The story of the prodigal son found in Luke 15:11-31 has to be one of the commonly preached passages. The story goes a man had two sons, each with an inheritance but one decides to abandon it and sow oats to his hearts content. But then he’s wasted his inheritance, finds himself wallowing with the pigs and recalls the goodness of his father’s home. He comes back to a party, which his father gladly prepares for him. The passage is commonly used to provide comfort to those who were far off, who have lived in ways that might make them feel ashamed and underserving of the God’s goodness.
Surely the prodigal son’s rebellion, meandering journey and unconditional acceptance comforts those for whom have struggled to find acceptance in God’s eyes and those of his family. To the extent that the prodigal son’s story mirrors our own, it does warm us to know that through Christ, the Father accepts us.
But there’s just one problem…
The story of the prodigal son was not written for those who were far off, it was written for those who never left. Putting this story in it’s context, the Pharisees observed that outcasted tax collectors and sinners were hanging around Jesus. So in their typical Pharisee-ish snarkiness, the said (most likely with nose in air) “this man welcomes sinners and eats with them” (15:1-2).
So Jesus tells them three stories of what was lost being found: the sheep (vv 3-7); the coin (8-10) and finally the wayward son (vv 11-32). Now let’s understand what exactly Jesus is showing them with these stories, which is Gentile acceptance into the kingdom of God on equal footing with the Jews who had been the original recipients of covenant promises. It goes back to the Abrahamic covenant (Genesis 12:1-3) and the fact that his seed would inherit the promises of God. Cross-referencing with Galatians 3:13-16, the descendents of Abraham were those found in Christ. Through his death, he brought in Gentiles into the fold on equal terms (see Ephesians 2:11-3:11; Galatians 3:28).
He’s letting the Pharisees know that their attitude about those they find unacceptable is wrong because the Father fully accepts those they think should not be accepted. Looking at the prodigal son’s story the main character that Jesus is emphasizing is not the prodigal son but the faithful son. Notice his reaction in vv 25-30.
Now his older son was in the field, and as he came and drew near to the house, he heard music and dancing. And he called one of the servants and asked what these things meant. And he said to him, ‘Your brother has come, and your father has killed the fattened calf, because he has received him back safe and sound.’ But he was angry and refused to go in. His father came out and entreated him, but he answered his father, ‘Look, these many years I have served you, and I never disobeyed your command, yet you never gave me a young goat, that I might celebrate with my friends. But when this son of yours came, who has devoured your property with prostitutes, you killed the fattened calf for him!’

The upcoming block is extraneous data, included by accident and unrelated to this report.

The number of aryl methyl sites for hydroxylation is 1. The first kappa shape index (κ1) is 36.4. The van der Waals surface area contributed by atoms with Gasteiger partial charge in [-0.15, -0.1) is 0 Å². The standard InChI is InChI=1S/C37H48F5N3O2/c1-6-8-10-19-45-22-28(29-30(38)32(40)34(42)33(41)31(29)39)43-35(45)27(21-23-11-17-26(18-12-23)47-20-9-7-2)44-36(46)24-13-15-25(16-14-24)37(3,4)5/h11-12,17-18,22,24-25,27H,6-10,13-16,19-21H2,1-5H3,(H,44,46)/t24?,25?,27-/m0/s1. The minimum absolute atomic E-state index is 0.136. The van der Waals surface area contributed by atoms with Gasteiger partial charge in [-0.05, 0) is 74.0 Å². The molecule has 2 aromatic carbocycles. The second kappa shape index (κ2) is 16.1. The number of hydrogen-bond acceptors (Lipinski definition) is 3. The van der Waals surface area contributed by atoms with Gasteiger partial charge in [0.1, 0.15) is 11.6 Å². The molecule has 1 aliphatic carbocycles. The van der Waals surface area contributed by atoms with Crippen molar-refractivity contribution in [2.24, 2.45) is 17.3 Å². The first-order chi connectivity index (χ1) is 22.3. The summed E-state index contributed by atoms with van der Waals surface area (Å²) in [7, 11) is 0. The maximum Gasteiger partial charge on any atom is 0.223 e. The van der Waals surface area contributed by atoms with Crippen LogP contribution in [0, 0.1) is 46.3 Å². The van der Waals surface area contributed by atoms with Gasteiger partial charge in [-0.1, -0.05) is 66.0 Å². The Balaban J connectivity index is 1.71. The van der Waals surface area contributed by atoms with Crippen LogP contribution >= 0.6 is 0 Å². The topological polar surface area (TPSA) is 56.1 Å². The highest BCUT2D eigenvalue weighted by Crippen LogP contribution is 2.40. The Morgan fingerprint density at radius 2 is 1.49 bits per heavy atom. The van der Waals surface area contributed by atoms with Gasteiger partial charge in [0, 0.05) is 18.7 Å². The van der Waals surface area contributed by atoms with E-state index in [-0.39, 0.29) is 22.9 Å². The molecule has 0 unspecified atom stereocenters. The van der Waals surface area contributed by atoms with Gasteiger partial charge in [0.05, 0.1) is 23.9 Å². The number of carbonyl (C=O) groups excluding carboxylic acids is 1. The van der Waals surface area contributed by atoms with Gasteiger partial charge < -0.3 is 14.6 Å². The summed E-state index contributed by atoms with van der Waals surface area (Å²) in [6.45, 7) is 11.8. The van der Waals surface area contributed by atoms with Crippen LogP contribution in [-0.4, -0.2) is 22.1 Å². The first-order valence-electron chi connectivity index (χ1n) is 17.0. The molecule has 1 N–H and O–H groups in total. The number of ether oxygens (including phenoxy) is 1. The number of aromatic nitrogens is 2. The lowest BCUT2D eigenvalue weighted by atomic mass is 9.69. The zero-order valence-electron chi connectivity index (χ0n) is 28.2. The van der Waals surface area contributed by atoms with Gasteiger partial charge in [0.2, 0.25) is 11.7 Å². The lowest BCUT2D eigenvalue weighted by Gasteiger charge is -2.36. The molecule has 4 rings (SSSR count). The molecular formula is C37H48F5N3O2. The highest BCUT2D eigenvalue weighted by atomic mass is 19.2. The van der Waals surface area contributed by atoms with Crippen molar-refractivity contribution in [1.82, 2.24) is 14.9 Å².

He’s ticked off. He doesn’t understand why there is so much attention devoted to this miscreant who wandered off. Moreover, he wants to know why he didn’t get that same attention. Jesus is showing the Pharisees their own attitude.
Well, I’m going to leverage this story for a broader application. Keep in mind the context of which Jesus is addressing and this should not take away from it. But it seems to me that the church today comprises faithful sons and prodigal sons. I’m not referring to the Jew/Gentile categories that the text is, but the fact that there are those who have always just been there. They haven’t really wandered off. They most likely have had family stability: raised in a two-parent Christian home, active in youth ministry, go off to college (or better yet Bible college), meet and marry the man/woman of their dreams, raise kids active in church, no divorce, no life changing bad choices, no substance abuse or other addictions, not too much out of the faithful ordinary.
Contrast that with the “prodigal”s that come into the church: products of broken homes, bad life choices, addictive behaviors, divorce, slow sanctification process, etc. Not everyone’s story is bright, rosy and comfortable. Not everyone has this perfect church background. Some coming into the body have been hurt by life and in turn have some messes in theirs as a result.
The lesson of the faithful son shows us that it is easy for those who have always been there to adopt an attitude of superiority over the ones that might be considered less acceptable. The ones who have always known faith in Christ and stayed on course can question the grace shown towards those who were so far off and even get angry at the baggage that the prodigals bring in. But the lesson Jesus demonstrated then is applicable now: he embraces the ones the faithful might reject when measured by their own standards.
But the beauty of what God did through his Son, is dispense grace to all and none of us are deserving. So faithful ones, have mercy on the prodigals and remember that all in Christ are equal in Christ because of his background, not ours.